Again, I absolutely agree with the hon. Gentleman’s point, and I thank him for making it. I will come to that in more detail shortly.
There is no argument against treating sick animals with antimicrobials but, surely, not the most modern and medically important ones, especially when other antibiotics, which are not as critically important in human medicine, are available. I recognise that this topic does not lend itself easily to tabloid news, but there is a real, worrying chance that that could change. By overusing antibiotics, we risk ruining for future generations one of the great discoveries of our species. In short, we risk entering the post-antibiotics age.
My hon. Friend the Minister will know that some antibiotics have already been lost to resistance: for example, penicillin for staphylococcal wound infections, ampicillin for infections of the urinary tract and ciprofloxacin for treating gonorrhoea. Many more are under threat, and new antibiotics are increasingly hard to find and license. We are now using our reserve antibiotics, and worryingly, seeing the spread of resistance to them as well. For example, rises in resistance, such as those seen for E. coli, force doctors to use carbapenems, which were previously the reserve antibiotics for use when other treatments had completely failed. However, we are now using carbapenems much more and seeing the spread of resistance to them as well.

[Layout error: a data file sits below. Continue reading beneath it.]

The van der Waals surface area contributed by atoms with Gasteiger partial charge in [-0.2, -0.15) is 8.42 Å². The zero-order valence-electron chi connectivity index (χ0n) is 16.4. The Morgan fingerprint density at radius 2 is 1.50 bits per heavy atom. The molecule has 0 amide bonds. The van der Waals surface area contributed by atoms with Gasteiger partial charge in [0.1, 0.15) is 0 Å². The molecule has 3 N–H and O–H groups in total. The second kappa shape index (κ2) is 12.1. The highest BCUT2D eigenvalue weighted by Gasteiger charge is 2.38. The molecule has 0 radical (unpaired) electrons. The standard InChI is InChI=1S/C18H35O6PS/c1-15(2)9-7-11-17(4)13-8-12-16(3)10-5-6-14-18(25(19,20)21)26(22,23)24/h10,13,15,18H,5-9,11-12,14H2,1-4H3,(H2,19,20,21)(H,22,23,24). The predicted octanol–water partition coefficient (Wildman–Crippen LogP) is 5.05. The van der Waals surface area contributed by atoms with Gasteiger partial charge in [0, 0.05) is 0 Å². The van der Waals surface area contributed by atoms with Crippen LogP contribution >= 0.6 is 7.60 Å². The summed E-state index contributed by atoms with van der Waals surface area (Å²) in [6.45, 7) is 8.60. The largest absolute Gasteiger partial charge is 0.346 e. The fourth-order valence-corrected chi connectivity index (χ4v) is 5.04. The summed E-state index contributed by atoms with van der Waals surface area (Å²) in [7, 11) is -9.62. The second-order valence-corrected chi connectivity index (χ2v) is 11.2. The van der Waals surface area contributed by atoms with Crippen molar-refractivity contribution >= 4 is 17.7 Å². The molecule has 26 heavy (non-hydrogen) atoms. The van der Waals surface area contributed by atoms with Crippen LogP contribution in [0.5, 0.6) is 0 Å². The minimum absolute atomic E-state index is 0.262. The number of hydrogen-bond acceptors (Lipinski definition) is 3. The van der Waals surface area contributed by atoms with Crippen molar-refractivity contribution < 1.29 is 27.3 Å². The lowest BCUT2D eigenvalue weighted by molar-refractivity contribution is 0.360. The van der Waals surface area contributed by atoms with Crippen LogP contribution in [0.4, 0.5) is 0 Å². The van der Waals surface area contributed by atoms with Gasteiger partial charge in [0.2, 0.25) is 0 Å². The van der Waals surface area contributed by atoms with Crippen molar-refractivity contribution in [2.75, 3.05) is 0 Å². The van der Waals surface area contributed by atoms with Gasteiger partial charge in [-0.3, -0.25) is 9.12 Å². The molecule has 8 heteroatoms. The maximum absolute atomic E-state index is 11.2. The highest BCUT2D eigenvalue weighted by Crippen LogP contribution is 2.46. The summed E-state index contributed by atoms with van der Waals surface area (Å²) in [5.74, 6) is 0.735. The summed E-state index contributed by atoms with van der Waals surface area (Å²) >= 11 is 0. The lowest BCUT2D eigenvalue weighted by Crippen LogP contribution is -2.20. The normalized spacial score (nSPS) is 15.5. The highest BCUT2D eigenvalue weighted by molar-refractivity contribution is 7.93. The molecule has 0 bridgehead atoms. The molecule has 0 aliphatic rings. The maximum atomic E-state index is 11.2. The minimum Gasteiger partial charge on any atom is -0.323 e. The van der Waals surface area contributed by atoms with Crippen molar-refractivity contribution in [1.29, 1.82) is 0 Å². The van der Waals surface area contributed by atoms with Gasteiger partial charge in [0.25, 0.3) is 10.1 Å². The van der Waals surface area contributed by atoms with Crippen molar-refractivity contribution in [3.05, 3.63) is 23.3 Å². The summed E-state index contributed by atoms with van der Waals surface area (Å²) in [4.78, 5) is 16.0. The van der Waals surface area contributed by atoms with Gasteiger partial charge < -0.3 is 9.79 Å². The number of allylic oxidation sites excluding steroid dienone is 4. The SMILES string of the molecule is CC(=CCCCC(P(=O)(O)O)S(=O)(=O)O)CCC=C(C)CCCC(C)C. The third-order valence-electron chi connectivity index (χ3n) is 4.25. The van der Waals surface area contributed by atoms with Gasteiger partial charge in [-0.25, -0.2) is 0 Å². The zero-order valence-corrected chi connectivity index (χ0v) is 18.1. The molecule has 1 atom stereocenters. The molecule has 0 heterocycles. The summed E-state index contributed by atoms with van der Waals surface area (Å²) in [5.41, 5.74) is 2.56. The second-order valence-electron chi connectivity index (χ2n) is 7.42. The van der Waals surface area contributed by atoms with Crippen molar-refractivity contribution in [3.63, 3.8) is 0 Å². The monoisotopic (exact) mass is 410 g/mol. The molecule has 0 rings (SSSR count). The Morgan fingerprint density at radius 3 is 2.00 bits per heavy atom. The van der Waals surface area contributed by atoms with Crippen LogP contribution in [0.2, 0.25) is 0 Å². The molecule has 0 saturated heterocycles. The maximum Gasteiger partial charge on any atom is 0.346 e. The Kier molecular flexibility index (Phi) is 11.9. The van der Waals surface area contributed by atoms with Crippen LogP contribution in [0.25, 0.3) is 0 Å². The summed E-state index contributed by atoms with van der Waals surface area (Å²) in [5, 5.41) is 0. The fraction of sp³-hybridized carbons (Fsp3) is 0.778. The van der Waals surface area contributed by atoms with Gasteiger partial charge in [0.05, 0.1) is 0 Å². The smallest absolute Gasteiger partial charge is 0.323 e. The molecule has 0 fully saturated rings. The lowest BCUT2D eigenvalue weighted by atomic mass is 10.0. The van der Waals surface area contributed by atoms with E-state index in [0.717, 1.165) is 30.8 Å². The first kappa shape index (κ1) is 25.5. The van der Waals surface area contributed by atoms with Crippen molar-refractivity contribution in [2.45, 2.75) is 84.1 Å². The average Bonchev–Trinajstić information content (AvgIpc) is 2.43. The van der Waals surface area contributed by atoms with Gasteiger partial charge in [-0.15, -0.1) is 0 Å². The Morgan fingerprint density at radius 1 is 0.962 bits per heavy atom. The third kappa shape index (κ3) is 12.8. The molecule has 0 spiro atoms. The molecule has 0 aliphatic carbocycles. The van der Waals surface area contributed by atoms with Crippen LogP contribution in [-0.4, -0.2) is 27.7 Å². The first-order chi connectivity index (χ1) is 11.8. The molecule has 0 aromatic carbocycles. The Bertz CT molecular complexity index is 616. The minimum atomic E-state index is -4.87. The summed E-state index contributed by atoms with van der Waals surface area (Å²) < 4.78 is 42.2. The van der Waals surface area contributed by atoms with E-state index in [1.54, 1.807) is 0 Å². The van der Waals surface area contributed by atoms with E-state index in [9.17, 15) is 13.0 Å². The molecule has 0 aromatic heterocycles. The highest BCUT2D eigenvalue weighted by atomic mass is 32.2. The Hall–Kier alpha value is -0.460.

University of Cambridge researchers revealed the first cases in UK livestock of a new strain of the multi-resistant superbug MRSA. It is called ST398, and it has become endemic in European and north American pig populations and has spread to poultry and cattle. It is significant because, unlike most strains of staphylococcus aureus found in farm animals, it is readily able to transfer to humans. If not checked, that is likely to lead to rising community-acquired MRSA, just at the time that hospital-acquired MRSA is falling, due to sterling efforts by health professionals.